The pandemic has altered our lives beyond recognition in just two years. We all are waking up every day hoping another variant does not push us back into another lockdown. But the virus unknowingly has taught us – that change is the only constant. We all knew about the uncertainty of life, but the pandemic put it out in an obvious manner. We may or may not defeat the virus completely in the coming months. But if each one of us has been awake through the pandemic, they will have learnt important lessons – not about the global economy or politics – about life.
We can hope that the post-apocalyptic scenes of empty streets, empty roads and screeching ambulances never return. But the void that the two years of trauma have left in each one of us, will take more than just a vaccine to fill. The dystopia, after all, may not have been the empty roads, but our fears and anxieties of the virus.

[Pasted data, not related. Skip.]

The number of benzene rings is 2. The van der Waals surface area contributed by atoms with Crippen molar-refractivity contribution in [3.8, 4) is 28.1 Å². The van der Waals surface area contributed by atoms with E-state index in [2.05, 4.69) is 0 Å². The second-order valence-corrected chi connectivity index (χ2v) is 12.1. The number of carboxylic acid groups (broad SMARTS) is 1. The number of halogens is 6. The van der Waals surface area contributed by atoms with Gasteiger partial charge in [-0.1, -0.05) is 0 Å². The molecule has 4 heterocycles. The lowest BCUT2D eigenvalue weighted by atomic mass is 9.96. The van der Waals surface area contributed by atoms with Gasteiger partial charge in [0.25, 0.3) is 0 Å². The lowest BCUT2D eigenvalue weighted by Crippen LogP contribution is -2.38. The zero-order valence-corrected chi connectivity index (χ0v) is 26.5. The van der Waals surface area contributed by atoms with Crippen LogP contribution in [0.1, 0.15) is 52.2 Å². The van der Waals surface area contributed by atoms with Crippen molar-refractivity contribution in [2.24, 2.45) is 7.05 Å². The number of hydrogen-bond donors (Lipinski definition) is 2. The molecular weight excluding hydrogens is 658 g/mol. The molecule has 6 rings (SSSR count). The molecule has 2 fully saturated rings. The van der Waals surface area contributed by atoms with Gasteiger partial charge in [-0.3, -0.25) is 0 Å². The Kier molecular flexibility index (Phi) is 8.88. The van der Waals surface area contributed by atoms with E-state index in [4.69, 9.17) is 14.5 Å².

The way forward can be altered to help us all grow into a community that cares for one another. The disconnect that the pandemic created can be bridged by honest and better communication. This is not just for people, but even for countries that have spent the last two years behind closed borders.
Ending this with a little prayer for everyone’s health, mental peace, and a will to accept the change and turn it into an opportunity for a better future.
When not writing, Zainab is thinking or planning about writing. Potterhead for life, she is all about the simpler joys of existence – museums, movies, music (love alliterations), books, travel, food and culture. With a Masters in Political Science and International Relations, Zainab is also a researcher with one eye on serious defence and strategic affairs, and another one on everything Foreign Policy and diplomacy. Bio is subject to edit when she finds more joys, passions and solutions for world peace.